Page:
2312, until a year after it was fist published. I guess I felt the story Robinson was writing had too many things in common with what he had done before that I couldn't get really excited about it. It turned out to be a good read but not one that ranks among my favourites. Shaman on the other hand, is one of those books I wanted to read as soon as it came out. In fact, I even tried (and failed) to get a review copy. Robinson's work is much more varied than the epic science fictions he is best known for and this book is a good example of that. Shaman takes us back in time instead of forward. That in itself is something Robinson has done before in The Years of Rice and Salt and Galileo's Dream, but certainly not this far. Shaman is a novel set during the ice age, some thirty-two thousand years ago.
Loon is the apprentice of the moody shaman Thorn. He didn't ask for the job, it just happened to him. After the death of his father, Thorn's real apprentice as Loon thinks of him, and his mother, the shaman and the herb woman Heather take care of him. He is not particularly interested in most of what Thorn is trying to teach him except for the art of making cave paintings. Loon is determined to find his own path in the unforgiving world. The fist step on that path is the wander, an initiation into manhood. That is far from his last challenge though.
Throughout his career Robinson has mixed in the evolution of humanity into his novels. One particularly clear example is Frank Vanderwal, a character in the Science in the Capital trilogy. He is constantly explaining modern human behaviour in the light of patterns we picked up while still being 'primates on the plain.' He even lives as something of an urban hunter-gatherer for a while in Fifty Degrees Below. Another example that comes to mind in Nirgal's run with the primitives in Blue Mars. More primitive modes of living in modern times are thoroughly discussed in Robinson's novels. Shaman itself, appears to be in part inspired by the Chauvet Cave, a site with extensive cave paintings, discovered in the Ardèche department of France. I recommenced you have a look at some of the art in that cave after finishing the book.
While many of Robinson's characters can opt for a (temporarily) more primitive lifestyle, Loon doesn't have a choice. He simply know any better. What keeps him busy are the most primal concerns of all: food, shelter and sex. What struck me about this novel was the sharp contrast with what is probably the most famous series of novels set in prehistory; Jean Auel's Earth Children series. Where she presents life during the ice age as utopia, where a human being can make a decent living with a bit of planning and a good set of survival skills, and where paradise is lost after the discovery of the link between sex and procreation, Robinson's reality is much harsher and probably closer to the truth. Loon suffers periods of starvation followed by a summer of plenty. His weight fluctuates considerably over the course of the seasons and he is always aware of the upcoming lean season. All things considered it is a miracle he still has time for his more spiritual pursuits.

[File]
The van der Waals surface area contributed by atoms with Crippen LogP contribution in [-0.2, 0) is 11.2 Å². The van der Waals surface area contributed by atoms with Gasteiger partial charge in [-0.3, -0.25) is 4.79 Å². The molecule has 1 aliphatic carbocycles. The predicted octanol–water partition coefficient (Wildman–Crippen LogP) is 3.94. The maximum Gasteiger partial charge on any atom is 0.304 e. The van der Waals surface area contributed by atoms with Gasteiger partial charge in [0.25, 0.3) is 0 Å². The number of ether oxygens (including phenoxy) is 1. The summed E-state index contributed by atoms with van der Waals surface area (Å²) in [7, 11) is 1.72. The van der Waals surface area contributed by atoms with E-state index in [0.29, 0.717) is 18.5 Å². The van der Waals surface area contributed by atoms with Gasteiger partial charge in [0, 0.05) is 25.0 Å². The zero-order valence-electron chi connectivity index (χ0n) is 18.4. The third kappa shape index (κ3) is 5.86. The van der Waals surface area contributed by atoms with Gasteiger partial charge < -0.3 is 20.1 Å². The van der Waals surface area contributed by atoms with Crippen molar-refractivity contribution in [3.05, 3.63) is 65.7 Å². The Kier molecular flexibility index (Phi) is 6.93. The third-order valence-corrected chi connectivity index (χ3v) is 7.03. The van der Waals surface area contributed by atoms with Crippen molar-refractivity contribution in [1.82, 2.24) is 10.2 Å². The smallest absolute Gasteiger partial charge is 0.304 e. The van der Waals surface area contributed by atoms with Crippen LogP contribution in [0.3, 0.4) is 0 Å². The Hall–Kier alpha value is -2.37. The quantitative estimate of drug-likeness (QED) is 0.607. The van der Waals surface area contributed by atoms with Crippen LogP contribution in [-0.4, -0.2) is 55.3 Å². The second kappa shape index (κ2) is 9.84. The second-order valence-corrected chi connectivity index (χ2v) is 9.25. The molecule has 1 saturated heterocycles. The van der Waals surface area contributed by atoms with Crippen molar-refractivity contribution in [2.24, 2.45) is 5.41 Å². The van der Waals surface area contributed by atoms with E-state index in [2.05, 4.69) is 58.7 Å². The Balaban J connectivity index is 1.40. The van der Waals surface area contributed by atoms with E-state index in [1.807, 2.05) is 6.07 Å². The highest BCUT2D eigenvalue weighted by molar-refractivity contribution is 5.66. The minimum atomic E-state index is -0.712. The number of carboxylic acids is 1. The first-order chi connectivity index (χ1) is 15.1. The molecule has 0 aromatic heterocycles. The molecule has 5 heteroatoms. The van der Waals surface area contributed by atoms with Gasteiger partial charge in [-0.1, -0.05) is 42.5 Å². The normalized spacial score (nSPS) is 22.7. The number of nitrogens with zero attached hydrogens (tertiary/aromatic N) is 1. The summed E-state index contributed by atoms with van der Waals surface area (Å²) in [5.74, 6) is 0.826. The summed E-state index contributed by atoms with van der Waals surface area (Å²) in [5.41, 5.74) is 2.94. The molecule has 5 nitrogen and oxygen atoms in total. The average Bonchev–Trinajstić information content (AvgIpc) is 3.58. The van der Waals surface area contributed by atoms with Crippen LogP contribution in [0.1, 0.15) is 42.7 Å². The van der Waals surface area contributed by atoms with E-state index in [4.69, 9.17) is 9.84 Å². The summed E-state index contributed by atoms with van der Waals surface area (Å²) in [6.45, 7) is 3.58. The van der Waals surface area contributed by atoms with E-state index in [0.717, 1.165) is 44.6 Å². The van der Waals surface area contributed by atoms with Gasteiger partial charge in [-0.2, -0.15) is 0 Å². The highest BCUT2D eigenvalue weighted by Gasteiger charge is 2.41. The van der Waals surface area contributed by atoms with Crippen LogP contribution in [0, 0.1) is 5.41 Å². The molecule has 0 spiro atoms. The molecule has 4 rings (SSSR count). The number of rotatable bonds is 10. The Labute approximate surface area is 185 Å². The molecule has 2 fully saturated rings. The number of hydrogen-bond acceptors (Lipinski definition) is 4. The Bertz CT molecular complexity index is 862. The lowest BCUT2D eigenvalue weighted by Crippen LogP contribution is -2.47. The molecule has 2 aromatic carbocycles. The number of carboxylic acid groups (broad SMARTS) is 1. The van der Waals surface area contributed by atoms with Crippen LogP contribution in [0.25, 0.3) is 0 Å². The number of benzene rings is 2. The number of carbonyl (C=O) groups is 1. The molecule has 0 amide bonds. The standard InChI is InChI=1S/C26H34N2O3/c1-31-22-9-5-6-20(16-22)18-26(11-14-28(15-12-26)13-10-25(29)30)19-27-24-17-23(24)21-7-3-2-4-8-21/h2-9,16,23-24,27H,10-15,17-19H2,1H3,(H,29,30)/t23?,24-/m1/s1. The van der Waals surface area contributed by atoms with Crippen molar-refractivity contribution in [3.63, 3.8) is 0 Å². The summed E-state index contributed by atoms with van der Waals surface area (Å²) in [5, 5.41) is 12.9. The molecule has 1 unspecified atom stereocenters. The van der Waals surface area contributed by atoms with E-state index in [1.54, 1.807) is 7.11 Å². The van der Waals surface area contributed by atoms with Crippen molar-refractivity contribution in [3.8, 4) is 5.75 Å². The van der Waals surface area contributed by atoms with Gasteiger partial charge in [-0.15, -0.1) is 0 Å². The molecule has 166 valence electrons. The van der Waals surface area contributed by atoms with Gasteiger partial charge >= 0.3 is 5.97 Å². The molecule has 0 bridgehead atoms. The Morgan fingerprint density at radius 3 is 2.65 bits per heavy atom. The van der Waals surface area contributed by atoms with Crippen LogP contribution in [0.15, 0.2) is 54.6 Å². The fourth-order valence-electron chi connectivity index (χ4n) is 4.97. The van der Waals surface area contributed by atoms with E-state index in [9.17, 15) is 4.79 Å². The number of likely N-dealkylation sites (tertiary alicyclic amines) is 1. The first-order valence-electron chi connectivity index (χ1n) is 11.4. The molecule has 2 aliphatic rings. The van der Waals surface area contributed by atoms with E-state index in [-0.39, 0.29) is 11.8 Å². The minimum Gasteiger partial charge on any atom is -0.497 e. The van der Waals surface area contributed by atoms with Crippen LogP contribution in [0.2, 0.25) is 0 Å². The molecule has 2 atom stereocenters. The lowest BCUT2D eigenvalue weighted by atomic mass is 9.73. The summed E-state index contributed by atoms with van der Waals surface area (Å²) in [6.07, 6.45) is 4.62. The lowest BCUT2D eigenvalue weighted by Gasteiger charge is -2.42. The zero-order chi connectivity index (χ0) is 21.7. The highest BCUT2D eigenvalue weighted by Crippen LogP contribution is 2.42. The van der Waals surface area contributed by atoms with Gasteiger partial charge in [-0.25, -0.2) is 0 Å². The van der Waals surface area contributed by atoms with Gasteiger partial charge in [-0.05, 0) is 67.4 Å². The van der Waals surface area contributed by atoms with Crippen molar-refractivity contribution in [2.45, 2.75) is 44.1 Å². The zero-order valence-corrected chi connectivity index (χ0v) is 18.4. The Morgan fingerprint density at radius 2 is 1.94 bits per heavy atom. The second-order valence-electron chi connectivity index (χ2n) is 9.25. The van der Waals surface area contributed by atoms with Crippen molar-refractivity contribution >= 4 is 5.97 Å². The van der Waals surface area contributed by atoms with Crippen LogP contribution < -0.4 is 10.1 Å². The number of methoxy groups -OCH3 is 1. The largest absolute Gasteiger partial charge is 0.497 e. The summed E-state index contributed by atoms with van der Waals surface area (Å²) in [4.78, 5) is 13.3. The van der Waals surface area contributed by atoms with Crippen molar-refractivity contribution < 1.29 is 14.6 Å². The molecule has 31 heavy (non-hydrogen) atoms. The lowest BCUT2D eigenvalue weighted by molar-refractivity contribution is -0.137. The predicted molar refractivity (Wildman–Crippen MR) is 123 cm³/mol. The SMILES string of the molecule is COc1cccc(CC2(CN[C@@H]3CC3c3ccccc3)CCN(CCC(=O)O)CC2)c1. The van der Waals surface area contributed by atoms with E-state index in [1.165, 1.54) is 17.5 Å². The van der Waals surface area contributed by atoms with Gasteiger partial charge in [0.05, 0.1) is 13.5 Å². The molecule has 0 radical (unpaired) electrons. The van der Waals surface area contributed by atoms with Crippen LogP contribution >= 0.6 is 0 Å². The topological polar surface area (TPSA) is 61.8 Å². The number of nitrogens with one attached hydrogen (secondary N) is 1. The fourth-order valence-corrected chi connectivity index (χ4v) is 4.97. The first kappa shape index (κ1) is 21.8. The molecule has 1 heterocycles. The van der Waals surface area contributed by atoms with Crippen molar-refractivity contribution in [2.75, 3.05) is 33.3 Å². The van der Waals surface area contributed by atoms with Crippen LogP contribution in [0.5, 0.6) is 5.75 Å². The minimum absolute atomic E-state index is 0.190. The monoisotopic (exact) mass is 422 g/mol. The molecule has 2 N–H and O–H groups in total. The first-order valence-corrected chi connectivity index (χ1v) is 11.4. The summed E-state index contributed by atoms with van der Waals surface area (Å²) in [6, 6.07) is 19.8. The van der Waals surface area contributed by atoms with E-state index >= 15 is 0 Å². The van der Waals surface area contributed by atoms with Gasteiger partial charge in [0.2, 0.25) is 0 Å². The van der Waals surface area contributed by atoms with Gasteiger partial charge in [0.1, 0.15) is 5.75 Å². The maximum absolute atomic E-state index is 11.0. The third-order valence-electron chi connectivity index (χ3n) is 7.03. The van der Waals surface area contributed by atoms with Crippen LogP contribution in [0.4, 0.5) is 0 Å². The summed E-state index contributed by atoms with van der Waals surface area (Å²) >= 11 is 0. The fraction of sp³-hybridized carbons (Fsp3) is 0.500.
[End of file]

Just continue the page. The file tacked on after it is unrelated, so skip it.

In essence Shaman is a coming of age story. When we meet Loon he is very much a boy, unsure what to do with his life. Throughout the book he grows and builds the confidence he'll need to eventually step out of the shadow of the previous generation. It is quite a transformation to see him change from a moody boy to a confident man. Loon has a few brushes with death over the course of the book. Perhaps the most dramatic section of the novel and a turning point in Loon's life is his track back to his people after months of captivity with a northern tribe. It shows him the world is larger than he imagined. It's a journey that will push him to physical and mental extremes. Such treks show up in several of Robinson's other novels as well. Valerie's journey across Antarctica with her clients in toe comes to mind, as well as the evacuation of Burroughs in Green Mars. All of them are life threatening but none are quite are harrowing as Loon's journey though. The question of whether or not Thorn has a hand in Click's death will stay with the reader long after the last page has been turned.
Robinson spends relatively little time on the landscape and ecology of the land. Where in other books he is known for long passages of scientific and philosophical theories and speculations. Shaman is much more direct. Loon tackles the challenges that are right before him. He is at home in his environment. He accepts it as it is for the most part without considering his place in it or asking why the world looks the way it does. What keeps Loon wondering is people; the passage of time, the cycles of life and changing of generations, the cultures and survival strategies of other tribes are what occupies his mind. He may not realize it himself but he does posses the kind of curiosity and mindset that would suit a shaman.Something he starts to accept over the course of the novel.
I had high expectations of this book and Robinson's met them. How often does that happen? In a way Shaman is very different from the books that Robinson has written until now. It lacks his passion for the process of science for instance. On the other hand, there are lots of thematic links to his other works. It may not be the solar system spanning science fiction of his more popular books, I still thinks that even fans of his work that don't usually venture outside the genre will appreciate this. Loon's journey is fascinating, harrowing and at times heartbreaking. The only minor flaw in the novel is that after a dramatic opening section it takes Robinson a while to get the story going. It is hardly worth mentioning really. Shaman is an absorbing read. For me, it is one of the novels of 2013 you have to have read.
Author: Kim Stanley Robinson
First published: 2013